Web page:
Ubuntu Budgie 18.04 -- Budgie system information
(full image size: 286kB, resolution: 1280x800 pixels)
On the left of the screen is a tiny GNOME Shell style dock which turned out to be Plank again, where size, applets and on-screen position can be changed by clicking on the dock and then choosing Preferences. By default this has launchers for Chromium (yes, no need for me to install Chromium and remove Firefox this time), LibreOffice Calc and Writer, the Tilix terminal application of the Budgie desktop which is actually quite capable and allows for Terminator style split windows, Rhythmbox music jukebox and the Software Boutique. And just to make the point about GNOME Shell heritage, the crippled Files application of that desktop environment has been included as the default file manager here as if there weren't a myriad of better ones around. I guess we should be thankful that we're given a way to access our files at all. Chromium presented with annoying demands for me to generate a password over and over again.
Another difference I found was that while screenshots were stored in Snaps in Ubuntu MATE in Budgie they were stored in the Pictures folder, although a Snaps folder also existed. This folder is housing the files for the welcome application in both editions. Which brings us back to the welcome centre. So how is it different from the MATE edition?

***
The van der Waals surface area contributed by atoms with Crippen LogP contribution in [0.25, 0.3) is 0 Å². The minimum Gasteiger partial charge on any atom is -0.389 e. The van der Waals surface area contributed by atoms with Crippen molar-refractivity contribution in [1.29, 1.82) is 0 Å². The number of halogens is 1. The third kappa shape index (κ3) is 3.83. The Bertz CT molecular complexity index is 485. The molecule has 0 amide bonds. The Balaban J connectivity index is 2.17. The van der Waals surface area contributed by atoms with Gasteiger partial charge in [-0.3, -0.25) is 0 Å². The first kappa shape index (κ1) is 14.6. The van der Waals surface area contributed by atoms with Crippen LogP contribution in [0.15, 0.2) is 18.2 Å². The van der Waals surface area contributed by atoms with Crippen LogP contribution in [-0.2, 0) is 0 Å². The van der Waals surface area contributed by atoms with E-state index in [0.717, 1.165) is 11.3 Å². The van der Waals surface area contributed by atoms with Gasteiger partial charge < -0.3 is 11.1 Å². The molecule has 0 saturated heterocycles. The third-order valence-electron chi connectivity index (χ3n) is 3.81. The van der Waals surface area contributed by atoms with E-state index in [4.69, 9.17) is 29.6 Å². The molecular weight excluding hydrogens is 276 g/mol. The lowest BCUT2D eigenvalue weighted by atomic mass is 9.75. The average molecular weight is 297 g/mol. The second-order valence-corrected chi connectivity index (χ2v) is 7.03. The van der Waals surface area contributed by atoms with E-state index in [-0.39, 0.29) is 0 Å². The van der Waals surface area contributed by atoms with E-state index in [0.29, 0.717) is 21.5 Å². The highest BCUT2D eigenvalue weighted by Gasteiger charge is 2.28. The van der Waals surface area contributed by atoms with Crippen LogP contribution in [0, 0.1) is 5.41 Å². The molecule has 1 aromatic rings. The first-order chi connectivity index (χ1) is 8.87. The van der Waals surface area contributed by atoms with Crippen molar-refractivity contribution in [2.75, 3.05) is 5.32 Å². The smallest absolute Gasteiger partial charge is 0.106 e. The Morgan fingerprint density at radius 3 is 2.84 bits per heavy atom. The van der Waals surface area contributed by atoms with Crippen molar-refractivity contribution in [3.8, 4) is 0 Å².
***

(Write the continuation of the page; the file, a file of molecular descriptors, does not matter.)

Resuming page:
Ubuntu Budgie 18.04 -- Budgie Welcome screen
(full image size: 251kB, resolution: 1280x800 pixels)
Well, for a start it's actually called Budgie Welcome and I had some trouble finding it again after I tried the install option from within and exited it because I was looking for W as in "welcome centre". In the menu it can be found under All or in System Tools. The other thing is that there seems to be no way of disabling it at start-up, at least there is no tick box for this like in the MATE edition. The Budgie centre also has the annoying habit of spinning the logo, which sits above a fairly prominent Install Now button in the middle, every now and then to entice you. I'm really not a fan of marketing gimmicks and I will install a distribution when I see fit so this attempt at grabbing attention is hugely off-putting.